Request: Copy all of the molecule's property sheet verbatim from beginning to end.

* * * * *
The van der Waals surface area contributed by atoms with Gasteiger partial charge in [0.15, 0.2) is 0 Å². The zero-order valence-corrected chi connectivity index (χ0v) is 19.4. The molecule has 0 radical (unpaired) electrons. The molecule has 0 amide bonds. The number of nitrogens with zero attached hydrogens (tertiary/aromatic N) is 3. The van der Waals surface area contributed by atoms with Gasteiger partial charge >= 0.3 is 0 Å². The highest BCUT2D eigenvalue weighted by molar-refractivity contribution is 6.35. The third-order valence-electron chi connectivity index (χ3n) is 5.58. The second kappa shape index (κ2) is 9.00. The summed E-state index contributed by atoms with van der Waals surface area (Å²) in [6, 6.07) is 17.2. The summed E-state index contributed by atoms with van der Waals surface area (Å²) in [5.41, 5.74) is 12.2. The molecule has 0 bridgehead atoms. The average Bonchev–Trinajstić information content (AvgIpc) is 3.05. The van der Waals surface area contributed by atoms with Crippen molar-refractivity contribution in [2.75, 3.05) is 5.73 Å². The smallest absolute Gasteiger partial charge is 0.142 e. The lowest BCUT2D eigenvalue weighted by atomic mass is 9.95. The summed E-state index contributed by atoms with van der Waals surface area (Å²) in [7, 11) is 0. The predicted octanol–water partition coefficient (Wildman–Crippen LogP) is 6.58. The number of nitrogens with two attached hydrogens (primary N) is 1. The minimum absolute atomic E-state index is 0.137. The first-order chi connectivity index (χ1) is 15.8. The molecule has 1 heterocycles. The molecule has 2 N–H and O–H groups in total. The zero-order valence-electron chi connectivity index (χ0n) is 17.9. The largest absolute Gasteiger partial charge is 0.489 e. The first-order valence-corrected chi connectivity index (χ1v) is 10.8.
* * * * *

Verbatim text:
The van der Waals surface area contributed by atoms with Gasteiger partial charge in [0.15, 0.2) is 0 Å². The zero-order valence-corrected chi connectivity index (χ0v) is 19.4. The molecule has 0 radical (unpaired) electrons. The molecule has 0 amide bonds. The number of nitrogens with zero attached hydrogens (tertiary/aromatic N) is 3. The van der Waals surface area contributed by atoms with Gasteiger partial charge >= 0.3 is 0 Å². The highest BCUT2D eigenvalue weighted by molar-refractivity contribution is 6.35. The third-order valence-electron chi connectivity index (χ3n) is 5.58. The second kappa shape index (κ2) is 9.00. The summed E-state index contributed by atoms with van der Waals surface area (Å²) in [6, 6.07) is 17.2. The summed E-state index contributed by atoms with van der Waals surface area (Å²) in [5.41, 5.74) is 12.2. The molecule has 0 bridgehead atoms. The average Bonchev–Trinajstić information content (AvgIpc) is 3.05. The van der Waals surface area contributed by atoms with Crippen molar-refractivity contribution in [2.75, 3.05) is 5.73 Å². The smallest absolute Gasteiger partial charge is 0.142 e. The lowest BCUT2D eigenvalue weighted by atomic mass is 9.95. The summed E-state index contributed by atoms with van der Waals surface area (Å²) in [7, 11) is 0. The predicted octanol–water partition coefficient (Wildman–Crippen LogP) is 6.58. The number of nitrogens with two attached hydrogens (primary N) is 1. The minimum absolute atomic E-state index is 0.137. The first-order chi connectivity index (χ1) is 15.8. The molecule has 1 heterocycles. The molecule has 2 N–H and O–H groups in total. The zero-order valence-electron chi connectivity index (χ0n) is 17.9. The largest absolute Gasteiger partial charge is 0.489 e. The first-order valence-corrected chi connectivity index (χ1v) is 10.8.